The Law Office of Lisa A. Vance, P.C.

The Path to Your Piece of Mind
Divorce and Family Law Matters

We are now accepting clients statewide in Texas.


As the situation with COVID-19 continues to develop and evolve, the safety, health and well-being of our clients and our team is extremely important to us. We are watching for the guidance of the Centers for Disease Control and international medical experts to learn how we can best manage our facility and our clients.

We would like to reassure you that The Law Office of Lisa A. Vance, P.C. will continue to be available to provide services to all of our clients.

Our lawyers and paralegals are working in the office and electronically, although most of us are working from home. Below is a list of FAQs regarding our response and commitment to you during COVID-19.

Can I even have a consultation with my lawyer remotely?

Yes, The Office of Lisa A. Vance, P.C. has a comprehensive remote working capability and all of our lawyers and paralegals are equipped to work securely from home.

Will my lawyer be available to answer questions and work on my case?

Yes, your legal matters will continue to receive our attention. You can email, call, or videoconference with your lawyer during this time.

We also have multiple videoconferencing options; please contact your attorney for the platform that works best for you

How are court hearings and appointments affected?

Court in Bexar County are now conducted by Zoom Please see our blog article Court via Zoom: It’s Actually, Really Court (and Here’s How It Works)

Can I consult with a lawyer about a new family law or divorce matter?

Yes, we have office staff working in house and remotely to ensure continuity in our business. For information about a family law or divorce matter, please call our office or complete the Request a Consultation Form.

Your family law matters remain our top concern and we are not going to permit this pandemic to take priority over your needs. We will remain confident, alert and prepared.

We wish you and your family well as we work through this difficult situation together.

With warm regards,
Lisa A Vance



Family Law
Click For More

Rest of Life
Click For More

How do we handle holiday parenting schedules during the pandemic?

| Nov 27, 2020 | Firm News |

For divorced couples who are trying to manage their children’s schedules, the holidays provide their own challenges year after year. Typically, parents operating under the Texas Family Code will get their kids on Thanksgiving and for a period of time that includes New Year’s Day one year, and a period of time that includes Christmas the next year. Even in normal years, it can be dissatisfying for both parents.

This year, however, the coronavirus pandemic has added an extra wrinkle. Public health officials have expressed concerns about people gathering over the holidays, starting with Thanksgiving, and it’s possible that you and your ex might feel differently about the issue. So, while you might have observed Thanksgiving by yourself to avoid a potential superspreader event, your ex might have taken your kids to a big family gathering and returned them to you at the end of the weekend.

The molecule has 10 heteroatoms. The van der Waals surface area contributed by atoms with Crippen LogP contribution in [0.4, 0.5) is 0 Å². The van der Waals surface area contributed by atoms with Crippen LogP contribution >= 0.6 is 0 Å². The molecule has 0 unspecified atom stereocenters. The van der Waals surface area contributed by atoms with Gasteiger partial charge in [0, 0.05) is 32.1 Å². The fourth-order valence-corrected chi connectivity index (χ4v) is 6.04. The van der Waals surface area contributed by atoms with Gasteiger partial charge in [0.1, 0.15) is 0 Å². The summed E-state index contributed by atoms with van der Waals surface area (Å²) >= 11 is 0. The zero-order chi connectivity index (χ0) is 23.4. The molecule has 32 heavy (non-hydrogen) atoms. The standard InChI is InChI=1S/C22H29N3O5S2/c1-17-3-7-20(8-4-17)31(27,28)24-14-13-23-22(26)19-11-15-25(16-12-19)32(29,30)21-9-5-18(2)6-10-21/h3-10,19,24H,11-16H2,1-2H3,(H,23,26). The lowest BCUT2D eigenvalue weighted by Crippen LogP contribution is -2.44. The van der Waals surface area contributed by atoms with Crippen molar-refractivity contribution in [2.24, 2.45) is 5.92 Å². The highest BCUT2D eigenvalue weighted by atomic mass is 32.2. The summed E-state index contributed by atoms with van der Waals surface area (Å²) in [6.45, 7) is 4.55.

Unless your decree specifically addresses situations like this — and it’s doubtful that decrees written before 2020 factored in pandemics — it’s up to each parent to deem what’s safe and right for the kids while that person has parenting time.

It’s possible to involve a judge in situations that might require makeup time, or in situations where one parent is refusing to let the kids go with the other parent for that parent’s designated time. But judges will typically only get involved after something’s taken place that one parent objects to — for instance, there’s not a judge on standby Thanksgiving day to stop your ex from taking your kids to a big family get-together.

The best thing parents can do, with respect to the holidays and everything else related to co-parenting, is to communicate. If you have reasons for not wanting your kids to attend a big family gathering, or you conversely want your kids to attend a big family gathering, it’s best to discuss your concerns with each other. There might be ways to compromise on what should happen when your kids are with you and with your ex.

If you come to an agreement that involves both parents, including changing parenting time from what’s in the decree, you should create some sort of “paper trail,” even if it’s just an email or a text exchange indicating that both parties agree to the change. If it’s something that only pertains to one party, like agreeing to have the kids wear masks at a family gathering, you might want to send an email summarizing what you discussed to your ex. But even if your ex acknowledges that email, it’s not a legally binding document, and you shouldn’t have that expectation.

What you should expect, and you and your ex should be on the same page about, is making sure that you’re both acting in the best interest of your children. If you’re concerned that’s not the case in your situation, and you’re looking to modify your decree to reflect that, check in with us at the Law Office of Lisa A. Vance. We can consult with you on your decree and your current situation to review your options. By getting a head start now, you and your family can be even better prepared for holiday seasons to come.

Request A Consultation



FindLaw Network